Metsys, Or Messys, Quintin Matsys, a Flemish painter, born in Louvain about 1460, or according to some authorities in Antwerp in 1450, died in Antwerp about 1530. He was brought up as a blacksmith, in which trade he continued until about his 20th year, when, according to the popular story, he became enamored of a painter's daughter, and to win her hand forsook the anvil for the easel. He painted in the hard style of the early Flemish masters, colored highly, and was distinguished for minuteness of finish and force of expression, particularly in religious subjects; although elsewhere he exhibits a cheerful conception of life, and occasionally considerable humor. His chief work is the great altarpiece in the museum at Antwerp, consisting of a centre and two wings; in the former is represented the "Descent from the Cross," of which Sir Joshua Reynolds says: "There are heads in this picture not exceeded by Raphael;" the latter are devoted to incidents in the history of St John the Baptist and St. John the Evangelist. The artist received but 300 florins for this work; but Philip II. subsequently endeavored in vain to purchase it, and Elizabeth of England is said to have offered 64,000 florins for it.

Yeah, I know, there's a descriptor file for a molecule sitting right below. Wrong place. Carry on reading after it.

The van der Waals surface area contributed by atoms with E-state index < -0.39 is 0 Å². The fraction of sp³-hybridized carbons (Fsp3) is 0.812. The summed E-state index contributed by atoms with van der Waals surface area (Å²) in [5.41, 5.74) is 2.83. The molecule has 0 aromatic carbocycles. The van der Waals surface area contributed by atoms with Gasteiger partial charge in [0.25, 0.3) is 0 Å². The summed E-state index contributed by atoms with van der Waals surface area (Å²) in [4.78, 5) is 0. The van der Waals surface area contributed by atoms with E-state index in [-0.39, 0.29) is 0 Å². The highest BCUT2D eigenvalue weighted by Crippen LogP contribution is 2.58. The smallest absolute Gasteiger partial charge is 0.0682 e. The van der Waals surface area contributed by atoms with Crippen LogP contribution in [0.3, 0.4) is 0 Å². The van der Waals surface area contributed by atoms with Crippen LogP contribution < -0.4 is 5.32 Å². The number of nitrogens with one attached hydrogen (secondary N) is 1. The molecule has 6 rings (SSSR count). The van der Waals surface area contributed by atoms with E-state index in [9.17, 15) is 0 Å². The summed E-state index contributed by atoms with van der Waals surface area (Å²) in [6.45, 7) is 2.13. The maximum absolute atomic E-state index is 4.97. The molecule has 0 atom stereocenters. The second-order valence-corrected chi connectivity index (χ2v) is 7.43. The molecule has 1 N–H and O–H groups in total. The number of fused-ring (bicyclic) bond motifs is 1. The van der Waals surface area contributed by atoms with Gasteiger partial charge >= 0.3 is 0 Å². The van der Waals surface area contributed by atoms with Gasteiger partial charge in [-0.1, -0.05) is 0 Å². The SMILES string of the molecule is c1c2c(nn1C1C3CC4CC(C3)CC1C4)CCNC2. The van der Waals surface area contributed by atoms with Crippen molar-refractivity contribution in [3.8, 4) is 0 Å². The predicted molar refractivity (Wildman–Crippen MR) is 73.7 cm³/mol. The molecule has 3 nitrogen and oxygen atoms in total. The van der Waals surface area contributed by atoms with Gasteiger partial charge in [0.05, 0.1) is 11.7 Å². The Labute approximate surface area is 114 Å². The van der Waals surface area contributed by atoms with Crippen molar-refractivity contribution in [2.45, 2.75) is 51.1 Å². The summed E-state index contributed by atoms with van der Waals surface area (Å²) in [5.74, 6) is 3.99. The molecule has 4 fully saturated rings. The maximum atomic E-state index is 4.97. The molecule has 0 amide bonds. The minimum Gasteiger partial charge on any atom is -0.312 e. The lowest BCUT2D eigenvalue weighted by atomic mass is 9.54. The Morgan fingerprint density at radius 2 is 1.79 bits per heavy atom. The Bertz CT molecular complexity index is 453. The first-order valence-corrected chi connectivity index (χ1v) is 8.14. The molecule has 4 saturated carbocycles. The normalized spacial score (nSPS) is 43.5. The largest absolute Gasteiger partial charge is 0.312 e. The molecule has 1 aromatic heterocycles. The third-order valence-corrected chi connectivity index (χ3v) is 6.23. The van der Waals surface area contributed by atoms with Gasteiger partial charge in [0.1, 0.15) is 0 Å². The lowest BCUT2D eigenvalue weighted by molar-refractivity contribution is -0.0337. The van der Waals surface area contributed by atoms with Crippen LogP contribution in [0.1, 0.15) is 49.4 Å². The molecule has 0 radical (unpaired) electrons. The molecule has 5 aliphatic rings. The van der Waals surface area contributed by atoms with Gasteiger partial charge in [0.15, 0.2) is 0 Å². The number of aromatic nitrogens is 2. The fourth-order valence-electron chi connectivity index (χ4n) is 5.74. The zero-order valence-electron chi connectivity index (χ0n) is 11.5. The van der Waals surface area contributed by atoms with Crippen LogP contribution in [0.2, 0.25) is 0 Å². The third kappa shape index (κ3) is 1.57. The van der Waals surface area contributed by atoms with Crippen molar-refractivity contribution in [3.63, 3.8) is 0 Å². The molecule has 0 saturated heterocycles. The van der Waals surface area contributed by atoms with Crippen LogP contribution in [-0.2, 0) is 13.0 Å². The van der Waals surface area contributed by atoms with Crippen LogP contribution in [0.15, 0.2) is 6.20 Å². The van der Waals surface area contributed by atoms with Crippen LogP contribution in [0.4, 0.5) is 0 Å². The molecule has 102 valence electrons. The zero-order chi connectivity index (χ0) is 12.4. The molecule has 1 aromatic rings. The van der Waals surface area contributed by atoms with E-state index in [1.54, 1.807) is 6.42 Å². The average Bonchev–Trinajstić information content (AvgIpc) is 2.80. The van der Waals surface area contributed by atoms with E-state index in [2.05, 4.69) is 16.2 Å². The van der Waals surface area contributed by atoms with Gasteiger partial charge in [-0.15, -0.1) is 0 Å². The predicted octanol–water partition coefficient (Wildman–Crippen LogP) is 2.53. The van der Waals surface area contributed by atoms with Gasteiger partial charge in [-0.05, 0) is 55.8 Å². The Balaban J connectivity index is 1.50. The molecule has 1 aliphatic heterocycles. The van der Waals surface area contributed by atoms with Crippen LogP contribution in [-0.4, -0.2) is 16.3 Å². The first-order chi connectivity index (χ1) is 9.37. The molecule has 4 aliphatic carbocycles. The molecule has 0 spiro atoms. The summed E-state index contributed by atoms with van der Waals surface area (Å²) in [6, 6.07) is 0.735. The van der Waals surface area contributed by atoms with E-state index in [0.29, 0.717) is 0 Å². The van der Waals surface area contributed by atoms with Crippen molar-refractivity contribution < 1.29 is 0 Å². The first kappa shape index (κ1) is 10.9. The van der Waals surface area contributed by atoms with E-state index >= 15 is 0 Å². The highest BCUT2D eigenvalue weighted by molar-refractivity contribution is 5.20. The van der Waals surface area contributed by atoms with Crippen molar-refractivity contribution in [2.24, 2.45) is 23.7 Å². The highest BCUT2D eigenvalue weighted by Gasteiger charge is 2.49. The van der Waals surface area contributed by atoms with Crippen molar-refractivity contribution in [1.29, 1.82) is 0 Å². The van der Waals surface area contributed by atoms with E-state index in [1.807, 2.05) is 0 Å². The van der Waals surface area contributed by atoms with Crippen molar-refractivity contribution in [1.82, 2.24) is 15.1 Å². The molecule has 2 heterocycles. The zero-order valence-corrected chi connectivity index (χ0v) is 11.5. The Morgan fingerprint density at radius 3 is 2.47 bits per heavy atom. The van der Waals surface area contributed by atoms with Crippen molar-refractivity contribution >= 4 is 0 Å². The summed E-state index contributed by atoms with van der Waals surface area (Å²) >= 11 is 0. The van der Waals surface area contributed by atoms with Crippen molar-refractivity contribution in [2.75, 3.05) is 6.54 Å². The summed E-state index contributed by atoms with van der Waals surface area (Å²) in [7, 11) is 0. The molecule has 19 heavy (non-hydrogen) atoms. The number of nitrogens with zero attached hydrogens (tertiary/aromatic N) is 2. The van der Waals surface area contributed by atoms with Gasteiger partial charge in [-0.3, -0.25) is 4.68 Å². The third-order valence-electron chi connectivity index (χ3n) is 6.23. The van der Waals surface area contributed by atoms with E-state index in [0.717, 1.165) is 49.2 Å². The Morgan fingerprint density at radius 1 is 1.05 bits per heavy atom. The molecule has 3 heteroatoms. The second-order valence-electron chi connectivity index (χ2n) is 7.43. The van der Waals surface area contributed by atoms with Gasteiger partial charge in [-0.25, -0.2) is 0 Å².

One of his best authenticated works is that in Windsor castle known as " The Misers," of which several repetitions are in existence. The heads are painted in a masterly manner. About 70 pictures are ascribed to him, and these are widely distributed throughout the chief galleries of Europe, and are highly prized.